Analysis by Keith Rankin.
This morning, on Morning Report (RNZ) Monash University epidemiologist Tony Blakely noted that Covid19 death rates in New Zealand are 20% higher in New Zealand than in Victoria, Australia. He also noted that facemask use is significantly more widespread in New Zealand.
When comparing New Zealand with the whole of Australia, the situation is worse. Based on data published by Worldometer, New Zealand was running at 50% more deaths than Australia in the beginning of July. Yesterday New Zealand was showing double. In today’s update, New Zealand’s weekly deaths per million people are shown as 30, literally worst in the world, now ahead of Malta, San Marino and Taiwan. Australia is showing as 14 weekly deaths per million in the last seven days.
Tony Blakely speculates that New Zealand’s higher death rates may be due to socioeconomic reasons, with Māori and Pacific ethnicities as indicators of disadvantage and of health comorbidity. The recent data – easily available to any researcher who keeps daily snapshots of Ministry of Health data – suggests otherwise. The real story in New Zealand is about the large numbers of unprotected elderly; that’s most likely why New Zealand’s published deaths are now the worst in the world.
The Ministry of Health does not publicise current data on Covid19; most of its statistics are of cumulative data, covering the whole of the pandemic without showing recent trends. But check out the following that covers the previous four days.
- 73 of 87 who died with covid are Pakeha (84%)
- 73 of 87 who died with covid have had 3 vaccine shots (84%)
- 64 of 87 who died with covid are aged over 80 (74%)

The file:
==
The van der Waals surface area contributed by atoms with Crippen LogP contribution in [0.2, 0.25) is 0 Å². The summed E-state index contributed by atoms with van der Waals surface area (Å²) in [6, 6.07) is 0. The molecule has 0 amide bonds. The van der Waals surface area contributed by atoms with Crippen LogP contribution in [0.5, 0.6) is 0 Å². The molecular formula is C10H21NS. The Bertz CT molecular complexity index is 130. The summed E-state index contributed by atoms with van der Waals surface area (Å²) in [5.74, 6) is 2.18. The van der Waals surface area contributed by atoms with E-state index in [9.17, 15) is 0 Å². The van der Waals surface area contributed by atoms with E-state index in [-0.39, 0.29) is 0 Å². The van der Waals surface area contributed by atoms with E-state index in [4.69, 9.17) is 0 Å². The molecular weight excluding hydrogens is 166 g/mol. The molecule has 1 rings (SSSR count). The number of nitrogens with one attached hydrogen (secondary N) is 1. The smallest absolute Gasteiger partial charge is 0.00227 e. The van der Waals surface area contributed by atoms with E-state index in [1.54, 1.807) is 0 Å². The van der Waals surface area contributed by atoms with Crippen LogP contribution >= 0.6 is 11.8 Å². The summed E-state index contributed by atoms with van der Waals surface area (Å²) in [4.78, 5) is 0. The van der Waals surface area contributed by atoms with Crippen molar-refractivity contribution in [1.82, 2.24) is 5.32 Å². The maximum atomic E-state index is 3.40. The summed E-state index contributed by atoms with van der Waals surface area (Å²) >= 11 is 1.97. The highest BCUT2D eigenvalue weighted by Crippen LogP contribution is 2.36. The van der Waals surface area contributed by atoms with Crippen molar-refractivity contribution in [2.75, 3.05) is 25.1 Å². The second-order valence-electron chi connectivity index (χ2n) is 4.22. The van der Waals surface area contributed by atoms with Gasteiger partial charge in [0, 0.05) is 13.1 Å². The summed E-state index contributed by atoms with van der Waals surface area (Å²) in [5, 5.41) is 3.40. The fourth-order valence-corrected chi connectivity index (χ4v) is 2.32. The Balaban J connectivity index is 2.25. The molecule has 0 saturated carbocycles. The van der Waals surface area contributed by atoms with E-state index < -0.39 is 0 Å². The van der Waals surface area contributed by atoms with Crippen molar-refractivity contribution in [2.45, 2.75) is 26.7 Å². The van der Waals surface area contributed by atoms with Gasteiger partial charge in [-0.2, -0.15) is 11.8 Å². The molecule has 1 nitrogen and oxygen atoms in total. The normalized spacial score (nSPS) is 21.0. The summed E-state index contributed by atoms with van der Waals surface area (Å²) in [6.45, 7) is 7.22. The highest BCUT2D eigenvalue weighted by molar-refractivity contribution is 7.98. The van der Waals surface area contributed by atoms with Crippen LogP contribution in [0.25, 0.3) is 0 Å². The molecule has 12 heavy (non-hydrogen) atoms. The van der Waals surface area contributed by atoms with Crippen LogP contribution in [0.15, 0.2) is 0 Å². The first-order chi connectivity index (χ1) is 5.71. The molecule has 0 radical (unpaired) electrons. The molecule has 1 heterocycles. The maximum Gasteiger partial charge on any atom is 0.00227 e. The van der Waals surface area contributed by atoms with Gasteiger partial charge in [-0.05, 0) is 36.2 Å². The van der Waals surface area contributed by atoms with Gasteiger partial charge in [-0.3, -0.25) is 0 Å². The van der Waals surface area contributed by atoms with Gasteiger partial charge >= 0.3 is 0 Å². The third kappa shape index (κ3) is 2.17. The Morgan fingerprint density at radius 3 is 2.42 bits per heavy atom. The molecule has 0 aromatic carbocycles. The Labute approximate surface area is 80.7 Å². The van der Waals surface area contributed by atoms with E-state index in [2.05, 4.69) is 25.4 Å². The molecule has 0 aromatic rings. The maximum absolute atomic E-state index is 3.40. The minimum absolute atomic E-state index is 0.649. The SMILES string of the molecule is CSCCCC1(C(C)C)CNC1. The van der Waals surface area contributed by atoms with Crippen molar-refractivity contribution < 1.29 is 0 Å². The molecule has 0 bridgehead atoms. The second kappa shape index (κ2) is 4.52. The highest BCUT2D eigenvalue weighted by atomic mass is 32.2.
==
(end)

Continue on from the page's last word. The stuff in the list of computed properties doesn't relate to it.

- 28 of 31 who died because of covid are Pakeha (90%)
- 28 of 31 who died because of covid are aged over 80 (90%)
- 26 of 31 who died because of covid are aged over 80 and Pakeha (84%)
Note that the ‘because of covid’ data is less up-to-date, and was not updated today; so it only covers two days worth of data, and it takes a while to verify Covid19 as the principal cause of death.
Re active cases, in today’s update we get the following:
- 13.3% of active cases are Māori/Pacific
- 14.5% of active cases are under 20 years old
- 61.2% of active cases are aged 20-59
- just 4.2% of active cases are aged over 80
Re ethnicity, we should note that prioritisation-rules mean that anyone with any Māori of Pacific ancestry is categorised as Māori or Pacific. So, given mixed ethnicities being common, this data effectively understates Pakeha rates, and overstates Māori/Pacific. The data above indicate that recent Covid19 is substantially a Pakeha problem. And not a problem of school children.
We are seeing the vast majority of recent deaths due to Covid as being to elderly Pakeha. Yet this demographic represents just four percent of active cases. (I would regard ‘elderly’ as ‘all over 80’, and older as ‘all over 60’.)
And we see that a substantial majority of deaths are people who have had three Covid19 vaccination shots. This latter point is not an argument against vaccination. It is a recognition that there is a significant group of older people with unusually depleted immunity to respiratory infections; infections that include Covid19. These are people who avoided getting Covid19 until recently, and who had their third shot just under six months before catching Covid19. Current government policy completely neglects these people.
And the analyses by Tony Blakely and Michael Baker also largely ignore them. The article in The Conversation by these two has only this to say: “Second booster (that is, the fourth dose) available to all 50+ year olds (but targeted more to 65+ year olds, unless Māori or Pasifika, in which case all 50+ year olds prioritised). Free.” That is simply not true. It’s only available today to these people if they had their previous booster on or before 18 January 2022. Most people had their first booster after that date.
The deaths from this neglect of the elderly accumulate as I write.
Keith Rankin (keith at rankin dot nz), trained as an economic historian, is a retired lecturer in Economics and Statistics. He lives in Auckland, New Zealand.